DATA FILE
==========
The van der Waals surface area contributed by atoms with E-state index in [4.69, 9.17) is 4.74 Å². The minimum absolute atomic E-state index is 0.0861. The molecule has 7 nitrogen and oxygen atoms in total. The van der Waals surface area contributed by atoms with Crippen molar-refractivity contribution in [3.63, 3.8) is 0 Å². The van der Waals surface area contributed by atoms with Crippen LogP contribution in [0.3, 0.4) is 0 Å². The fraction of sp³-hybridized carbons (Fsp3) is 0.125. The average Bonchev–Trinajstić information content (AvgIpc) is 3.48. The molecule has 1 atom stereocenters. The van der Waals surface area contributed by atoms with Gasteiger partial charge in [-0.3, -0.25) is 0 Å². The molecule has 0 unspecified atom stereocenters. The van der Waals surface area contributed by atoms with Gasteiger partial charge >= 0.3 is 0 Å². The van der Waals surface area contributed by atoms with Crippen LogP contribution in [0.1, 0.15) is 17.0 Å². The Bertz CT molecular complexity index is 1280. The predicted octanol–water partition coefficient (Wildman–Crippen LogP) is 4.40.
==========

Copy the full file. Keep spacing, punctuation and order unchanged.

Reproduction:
The van der Waals surface area contributed by atoms with E-state index in [4.69, 9.17) is 4.74 Å². The minimum absolute atomic E-state index is 0.0861. The molecule has 7 nitrogen and oxygen atoms in total. The van der Waals surface area contributed by atoms with Crippen molar-refractivity contribution in [3.63, 3.8) is 0 Å². The van der Waals surface area contributed by atoms with Crippen LogP contribution in [0.3, 0.4) is 0 Å². The fraction of sp³-hybridized carbons (Fsp3) is 0.125. The average Bonchev–Trinajstić information content (AvgIpc) is 3.48. The molecule has 1 atom stereocenters. The van der Waals surface area contributed by atoms with Gasteiger partial charge in [-0.3, -0.25) is 0 Å². The molecule has 0 unspecified atom stereocenters. The van der Waals surface area contributed by atoms with Gasteiger partial charge >= 0.3 is 0 Å². The van der Waals surface area contributed by atoms with Crippen LogP contribution in [0.1, 0.15) is 17.0 Å². The Bertz CT molecular complexity index is 1280. The predicted octanol–water partition coefficient (Wildman–Crippen LogP) is 4.40.